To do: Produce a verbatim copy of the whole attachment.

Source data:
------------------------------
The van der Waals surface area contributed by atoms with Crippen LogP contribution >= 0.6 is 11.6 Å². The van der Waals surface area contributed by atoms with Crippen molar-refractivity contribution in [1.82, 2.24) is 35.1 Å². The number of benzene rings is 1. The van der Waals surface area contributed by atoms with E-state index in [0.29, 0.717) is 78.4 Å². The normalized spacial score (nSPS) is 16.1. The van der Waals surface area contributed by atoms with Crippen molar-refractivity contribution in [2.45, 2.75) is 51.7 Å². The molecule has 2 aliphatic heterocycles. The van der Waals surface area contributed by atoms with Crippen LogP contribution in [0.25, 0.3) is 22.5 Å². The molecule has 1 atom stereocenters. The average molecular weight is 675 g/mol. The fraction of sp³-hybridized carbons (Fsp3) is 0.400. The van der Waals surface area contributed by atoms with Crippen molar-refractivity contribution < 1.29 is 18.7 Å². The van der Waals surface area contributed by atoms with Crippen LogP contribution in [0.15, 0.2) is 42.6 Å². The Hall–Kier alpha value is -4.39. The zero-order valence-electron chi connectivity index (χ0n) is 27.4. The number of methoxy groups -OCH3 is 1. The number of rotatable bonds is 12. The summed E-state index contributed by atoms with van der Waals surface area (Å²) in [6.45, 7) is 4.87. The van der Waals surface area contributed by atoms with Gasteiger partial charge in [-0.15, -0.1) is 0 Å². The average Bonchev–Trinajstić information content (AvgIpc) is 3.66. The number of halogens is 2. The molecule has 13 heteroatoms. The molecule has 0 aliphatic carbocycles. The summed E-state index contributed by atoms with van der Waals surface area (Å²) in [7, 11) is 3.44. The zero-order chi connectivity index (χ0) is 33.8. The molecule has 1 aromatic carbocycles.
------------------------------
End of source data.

The van der Waals surface area contributed by atoms with Crippen LogP contribution >= 0.6 is 11.6 Å². The van der Waals surface area contributed by atoms with Crippen molar-refractivity contribution in [1.82, 2.24) is 35.1 Å². The number of benzene rings is 1. The van der Waals surface area contributed by atoms with E-state index in [0.29, 0.717) is 78.4 Å². The normalized spacial score (nSPS) is 16.1. The van der Waals surface area contributed by atoms with Crippen molar-refractivity contribution in [2.45, 2.75) is 51.7 Å². The molecule has 2 aliphatic heterocycles. The van der Waals surface area contributed by atoms with Crippen LogP contribution in [0.25, 0.3) is 22.5 Å². The molecule has 1 atom stereocenters. The average molecular weight is 675 g/mol. The fraction of sp³-hybridized carbons (Fsp3) is 0.400. The van der Waals surface area contributed by atoms with Crippen molar-refractivity contribution < 1.29 is 18.7 Å². The van der Waals surface area contributed by atoms with Crippen LogP contribution in [0.15, 0.2) is 42.6 Å². The Hall–Kier alpha value is -4.39. The zero-order valence-electron chi connectivity index (χ0n) is 27.4. The number of methoxy groups -OCH3 is 1. The number of rotatable bonds is 12. The summed E-state index contributed by atoms with van der Waals surface area (Å²) in [6.45, 7) is 4.87. The van der Waals surface area contributed by atoms with Gasteiger partial charge in [-0.15, -0.1) is 0 Å². The average Bonchev–Trinajstić information content (AvgIpc) is 3.66. The number of halogens is 2. The molecule has 13 heteroatoms. The molecule has 0 aliphatic carbocycles. The summed E-state index contributed by atoms with van der Waals surface area (Å²) in [7, 11) is 3.44. The zero-order chi connectivity index (χ0) is 33.8. The molecule has 1 aromatic carbocycles.